Women Experiencing Intimate Partner Violence More Likely to Be Depressed and Food Insecure

First Posted: Oct 26, 2013 07:21 AM EDT

Women, who experience physical, mental or sexual abuse at the hands of their partners, are more likely to suffer from food insecurity, suggests a new finding.

A new study conducted by researchers at the University of Houston Texas Obesity Research Center (TORC) highlights depression as a key associate between intimate partner violence and food insecurity.

"The bridge between the two issues is depression," assistant professor and TORC researcher Daphne Hernandez, said in a statement. "Our study found that women experiencing intimate partner violence are more likely to be depressed, which impacts their ability to ensure a food-secure household."

Food insecurity, according to the U.S. Department of Agriculture (USDA) Core Food Security Module , reflects portion control, rationing and inability to feed families with balanced meals.

For this study, researchers analyzed the data of nearly 1,700 women who had been in a romantic relationship (either married or cohabiting with a partner) who had experienced intimate partner violence (like physical, mental or sexual). The researcher Hernandez noticed that the mothers who suffered intimate partner violence were nearly 44 percent more likely to suffer depression. Also the households in which mothers experienced depression were two times more likely to experience food insecurity.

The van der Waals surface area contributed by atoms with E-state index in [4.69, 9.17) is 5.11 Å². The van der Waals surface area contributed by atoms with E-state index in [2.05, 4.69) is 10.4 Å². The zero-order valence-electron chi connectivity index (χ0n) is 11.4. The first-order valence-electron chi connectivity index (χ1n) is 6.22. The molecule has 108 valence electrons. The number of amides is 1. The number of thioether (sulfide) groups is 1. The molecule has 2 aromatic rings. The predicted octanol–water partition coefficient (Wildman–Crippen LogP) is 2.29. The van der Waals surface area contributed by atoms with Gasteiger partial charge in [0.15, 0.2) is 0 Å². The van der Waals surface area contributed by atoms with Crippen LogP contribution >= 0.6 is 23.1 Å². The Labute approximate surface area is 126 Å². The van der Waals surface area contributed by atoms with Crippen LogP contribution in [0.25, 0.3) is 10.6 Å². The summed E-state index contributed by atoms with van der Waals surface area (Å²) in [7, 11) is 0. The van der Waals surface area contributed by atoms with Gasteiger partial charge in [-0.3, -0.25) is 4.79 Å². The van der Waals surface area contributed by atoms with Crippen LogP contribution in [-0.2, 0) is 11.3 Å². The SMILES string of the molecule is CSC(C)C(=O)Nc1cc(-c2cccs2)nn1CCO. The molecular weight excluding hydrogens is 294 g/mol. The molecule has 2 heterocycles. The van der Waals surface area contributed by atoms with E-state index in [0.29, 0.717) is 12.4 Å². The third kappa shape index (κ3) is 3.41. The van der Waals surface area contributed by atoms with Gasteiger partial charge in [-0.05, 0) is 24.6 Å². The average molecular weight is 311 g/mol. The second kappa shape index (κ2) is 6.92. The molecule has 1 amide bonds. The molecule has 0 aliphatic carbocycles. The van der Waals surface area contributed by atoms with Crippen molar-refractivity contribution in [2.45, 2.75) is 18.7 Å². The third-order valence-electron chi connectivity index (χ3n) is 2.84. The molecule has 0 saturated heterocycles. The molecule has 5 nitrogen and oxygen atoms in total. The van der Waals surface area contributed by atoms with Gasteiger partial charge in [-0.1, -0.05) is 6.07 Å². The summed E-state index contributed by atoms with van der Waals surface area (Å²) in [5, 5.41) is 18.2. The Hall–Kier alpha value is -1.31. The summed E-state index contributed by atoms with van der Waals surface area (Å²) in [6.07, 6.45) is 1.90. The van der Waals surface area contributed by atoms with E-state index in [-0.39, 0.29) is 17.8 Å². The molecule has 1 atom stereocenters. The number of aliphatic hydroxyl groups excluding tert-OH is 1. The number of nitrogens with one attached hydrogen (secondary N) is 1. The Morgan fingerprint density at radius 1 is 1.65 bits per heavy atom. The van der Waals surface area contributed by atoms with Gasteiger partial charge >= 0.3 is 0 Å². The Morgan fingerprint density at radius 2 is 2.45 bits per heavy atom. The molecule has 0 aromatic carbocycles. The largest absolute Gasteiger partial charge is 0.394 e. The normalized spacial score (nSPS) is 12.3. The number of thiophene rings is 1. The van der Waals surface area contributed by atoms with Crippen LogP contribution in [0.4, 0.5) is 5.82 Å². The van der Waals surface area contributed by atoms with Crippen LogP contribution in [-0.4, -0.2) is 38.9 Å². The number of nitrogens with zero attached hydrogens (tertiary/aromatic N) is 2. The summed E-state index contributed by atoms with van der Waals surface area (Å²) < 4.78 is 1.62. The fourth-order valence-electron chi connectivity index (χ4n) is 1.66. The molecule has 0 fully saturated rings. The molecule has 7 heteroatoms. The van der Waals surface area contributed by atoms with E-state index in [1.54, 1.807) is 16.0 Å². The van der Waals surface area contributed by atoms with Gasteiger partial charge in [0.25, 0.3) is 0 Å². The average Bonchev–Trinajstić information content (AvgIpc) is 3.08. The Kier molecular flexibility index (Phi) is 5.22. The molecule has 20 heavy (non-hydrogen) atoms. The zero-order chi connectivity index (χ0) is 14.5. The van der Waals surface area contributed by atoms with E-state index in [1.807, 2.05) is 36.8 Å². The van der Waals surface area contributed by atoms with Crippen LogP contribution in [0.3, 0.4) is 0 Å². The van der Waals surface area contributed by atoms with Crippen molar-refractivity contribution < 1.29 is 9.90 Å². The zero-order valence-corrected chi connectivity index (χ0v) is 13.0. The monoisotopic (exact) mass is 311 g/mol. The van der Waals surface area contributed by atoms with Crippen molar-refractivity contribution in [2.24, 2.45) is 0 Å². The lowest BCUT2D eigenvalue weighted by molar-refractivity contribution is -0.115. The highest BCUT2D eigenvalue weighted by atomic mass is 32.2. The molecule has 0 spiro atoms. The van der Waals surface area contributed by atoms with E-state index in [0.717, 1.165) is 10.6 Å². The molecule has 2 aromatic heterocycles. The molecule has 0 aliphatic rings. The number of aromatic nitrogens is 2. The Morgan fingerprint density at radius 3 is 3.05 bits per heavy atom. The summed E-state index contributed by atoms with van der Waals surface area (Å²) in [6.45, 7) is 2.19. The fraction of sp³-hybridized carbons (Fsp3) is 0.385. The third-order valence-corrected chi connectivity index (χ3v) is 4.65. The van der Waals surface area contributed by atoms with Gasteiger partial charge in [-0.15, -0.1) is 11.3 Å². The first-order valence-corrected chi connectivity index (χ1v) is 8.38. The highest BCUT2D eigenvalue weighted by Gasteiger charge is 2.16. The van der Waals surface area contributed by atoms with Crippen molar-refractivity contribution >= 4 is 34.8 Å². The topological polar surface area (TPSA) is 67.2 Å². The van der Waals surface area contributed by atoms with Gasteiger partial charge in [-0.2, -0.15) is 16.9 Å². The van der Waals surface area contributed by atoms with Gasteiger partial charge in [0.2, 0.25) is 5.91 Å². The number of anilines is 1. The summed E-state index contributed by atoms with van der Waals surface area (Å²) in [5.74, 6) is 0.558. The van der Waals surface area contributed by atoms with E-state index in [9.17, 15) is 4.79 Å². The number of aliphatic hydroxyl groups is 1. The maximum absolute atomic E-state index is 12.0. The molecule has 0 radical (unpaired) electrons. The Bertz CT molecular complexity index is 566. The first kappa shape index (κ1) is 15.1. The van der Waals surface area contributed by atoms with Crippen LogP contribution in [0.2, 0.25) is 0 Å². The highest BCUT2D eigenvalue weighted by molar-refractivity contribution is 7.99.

According to the study, depression may impact the mother's motivation to get and prepare food due to the fall in their appetite. Apart from this, the mother's feeling of helplessness that is caused due to the violence may challenge them to use the correct support.

The article "Maternal Depression Mediates the Association Between Intimate Partner Violence and Food Insecurity", studies the impact of family dynamics of nutrition, obesity and overall health. The main aim of the study was to enhance the understanding of how family environment and women health impact the overall lives of family with young children.

Hernandez concludes, "What this means is that targeting issues central to women's health must become a priority in combating food insecurity. Providing mental health screenings at the time individuals apply for food assistance may help identify women who need interventions to keep them safe, mental healthy and food secure."

The findings were published in the Journal of Women's Health.

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